Heat Stroke-Don’t Let Your Pet Be a Victim

While temperatures so far this spring have been fairly mild, we’ve already had our first case of heat stroke at our hospital. While heat stroke (where the body’s temperature becomes severely elevated) is more commonly seen in the summer when temperatures get into the 80’s, it can happen at cooler temperatures. Here are some things to consider to help make sure that your pet doesn’t suffer from this potentially fatal condition.

  • You’ve probably heard this before, but it never hurts to repeat it, never leave your pet in an enclosed car during warmer temperatures. Even on days in the 70’s, the temperature inside a car can become deadly for your pet. Leaving the windows cracked open will not supply enough circulation to keep the temperature in the vehicle within safe limits. While many dogs like to run errands with you, for their own safety, leave them at home.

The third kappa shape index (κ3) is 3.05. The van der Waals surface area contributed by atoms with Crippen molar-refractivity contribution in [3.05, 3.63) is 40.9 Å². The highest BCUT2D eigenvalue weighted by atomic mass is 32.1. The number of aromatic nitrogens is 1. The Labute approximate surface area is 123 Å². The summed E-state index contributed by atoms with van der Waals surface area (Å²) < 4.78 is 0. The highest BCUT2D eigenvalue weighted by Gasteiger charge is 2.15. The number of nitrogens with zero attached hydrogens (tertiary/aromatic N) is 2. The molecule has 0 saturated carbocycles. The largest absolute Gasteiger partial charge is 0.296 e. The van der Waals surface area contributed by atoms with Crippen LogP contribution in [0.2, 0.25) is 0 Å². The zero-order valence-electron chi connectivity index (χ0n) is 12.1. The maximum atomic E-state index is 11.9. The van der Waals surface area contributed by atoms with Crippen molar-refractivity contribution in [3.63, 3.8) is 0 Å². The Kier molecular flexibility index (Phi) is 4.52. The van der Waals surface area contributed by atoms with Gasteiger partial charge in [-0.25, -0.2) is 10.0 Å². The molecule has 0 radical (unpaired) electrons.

• Short-nosed breeds of dogs and cats, like Bulldogs, Pugs and Persians, are at much greater risk of heat stroke. Be careful how much exercise you give these types of dogs on warmer days. And if you don’t want to miss their daily walk, try and schedule it in the mornings or evenings when it’s cooler.
  • Dogs with heavy coats are also at more risk.
  • Be especially careful if your pet is older or has underlying heart or respiratory issues.
  • Be sure to have fresh, cool water available at all times.

Signs of heat stroke can include: excessive panting, dark red tongue or gums, staggering, seizures, glazed eyes and confusion. If you suspect your pet has heat stroke you can start cooling him off with wet towels and by placing him in front of a fan. It’s important though that you reach your veterinarian as soon as possible, even if your pet seems better, as internal damage might not be obvious right away. If left untreated, heat stroke can cause brain damage and death.

We want you and your pet to enjoy the summer months and, with a few precautions, it will be a fun summer for both of you.

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